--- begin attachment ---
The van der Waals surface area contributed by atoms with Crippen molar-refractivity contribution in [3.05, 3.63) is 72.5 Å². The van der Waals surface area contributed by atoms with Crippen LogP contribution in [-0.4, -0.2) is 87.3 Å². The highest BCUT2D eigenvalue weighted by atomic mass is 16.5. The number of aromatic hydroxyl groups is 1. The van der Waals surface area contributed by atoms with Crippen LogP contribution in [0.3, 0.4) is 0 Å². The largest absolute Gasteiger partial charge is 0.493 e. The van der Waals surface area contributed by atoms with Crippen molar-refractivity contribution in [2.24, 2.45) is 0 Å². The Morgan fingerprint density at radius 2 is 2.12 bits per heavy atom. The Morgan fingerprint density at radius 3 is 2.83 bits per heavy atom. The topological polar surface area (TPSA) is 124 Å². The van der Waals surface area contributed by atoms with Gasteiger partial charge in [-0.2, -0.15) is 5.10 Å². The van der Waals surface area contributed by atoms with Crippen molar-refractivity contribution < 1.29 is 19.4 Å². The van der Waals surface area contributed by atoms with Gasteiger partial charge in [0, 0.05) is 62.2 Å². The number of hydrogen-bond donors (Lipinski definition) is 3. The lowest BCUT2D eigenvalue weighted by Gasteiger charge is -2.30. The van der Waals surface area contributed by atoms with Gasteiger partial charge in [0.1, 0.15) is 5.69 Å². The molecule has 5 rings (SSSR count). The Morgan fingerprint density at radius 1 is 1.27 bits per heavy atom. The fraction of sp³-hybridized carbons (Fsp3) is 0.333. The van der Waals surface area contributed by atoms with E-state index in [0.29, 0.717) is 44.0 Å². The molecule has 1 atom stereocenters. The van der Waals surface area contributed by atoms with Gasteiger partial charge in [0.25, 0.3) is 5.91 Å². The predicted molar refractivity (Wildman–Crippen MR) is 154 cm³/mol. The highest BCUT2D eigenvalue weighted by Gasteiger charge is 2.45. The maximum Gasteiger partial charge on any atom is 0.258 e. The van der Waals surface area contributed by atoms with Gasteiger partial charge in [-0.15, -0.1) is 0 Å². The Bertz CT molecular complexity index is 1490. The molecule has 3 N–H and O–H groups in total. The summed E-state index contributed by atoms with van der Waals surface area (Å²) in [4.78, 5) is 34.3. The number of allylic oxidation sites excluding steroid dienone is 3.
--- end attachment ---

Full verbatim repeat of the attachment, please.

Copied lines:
The van der Waals surface area contributed by atoms with Crippen molar-refractivity contribution in [3.05, 3.63) is 72.5 Å². The van der Waals surface area contributed by atoms with Crippen LogP contribution in [-0.4, -0.2) is 87.3 Å². The highest BCUT2D eigenvalue weighted by atomic mass is 16.5. The number of aromatic hydroxyl groups is 1. The van der Waals surface area contributed by atoms with Crippen LogP contribution in [0.3, 0.4) is 0 Å². The largest absolute Gasteiger partial charge is 0.493 e. The van der Waals surface area contributed by atoms with Crippen molar-refractivity contribution in [2.24, 2.45) is 0 Å². The Morgan fingerprint density at radius 2 is 2.12 bits per heavy atom. The Morgan fingerprint density at radius 3 is 2.83 bits per heavy atom. The topological polar surface area (TPSA) is 124 Å². The van der Waals surface area contributed by atoms with Gasteiger partial charge in [-0.2, -0.15) is 5.10 Å². The van der Waals surface area contributed by atoms with Crippen molar-refractivity contribution < 1.29 is 19.4 Å². The van der Waals surface area contributed by atoms with Gasteiger partial charge in [0, 0.05) is 62.2 Å². The number of hydrogen-bond donors (Lipinski definition) is 3. The lowest BCUT2D eigenvalue weighted by Gasteiger charge is -2.30. The van der Waals surface area contributed by atoms with Gasteiger partial charge in [0.1, 0.15) is 5.69 Å². The molecule has 5 rings (SSSR count). The Morgan fingerprint density at radius 1 is 1.27 bits per heavy atom. The fraction of sp³-hybridized carbons (Fsp3) is 0.333. The van der Waals surface area contributed by atoms with E-state index in [0.29, 0.717) is 44.0 Å². The molecule has 1 atom stereocenters. The van der Waals surface area contributed by atoms with Gasteiger partial charge in [0.25, 0.3) is 5.91 Å². The predicted molar refractivity (Wildman–Crippen MR) is 154 cm³/mol. The highest BCUT2D eigenvalue weighted by Gasteiger charge is 2.45. The maximum Gasteiger partial charge on any atom is 0.258 e. The van der Waals surface area contributed by atoms with Gasteiger partial charge in [-0.15, -0.1) is 0 Å². The Bertz CT molecular complexity index is 1490. The molecule has 3 N–H and O–H groups in total. The summed E-state index contributed by atoms with van der Waals surface area (Å²) in [4.78, 5) is 34.3. The number of allylic oxidation sites excluding steroid dienone is 3.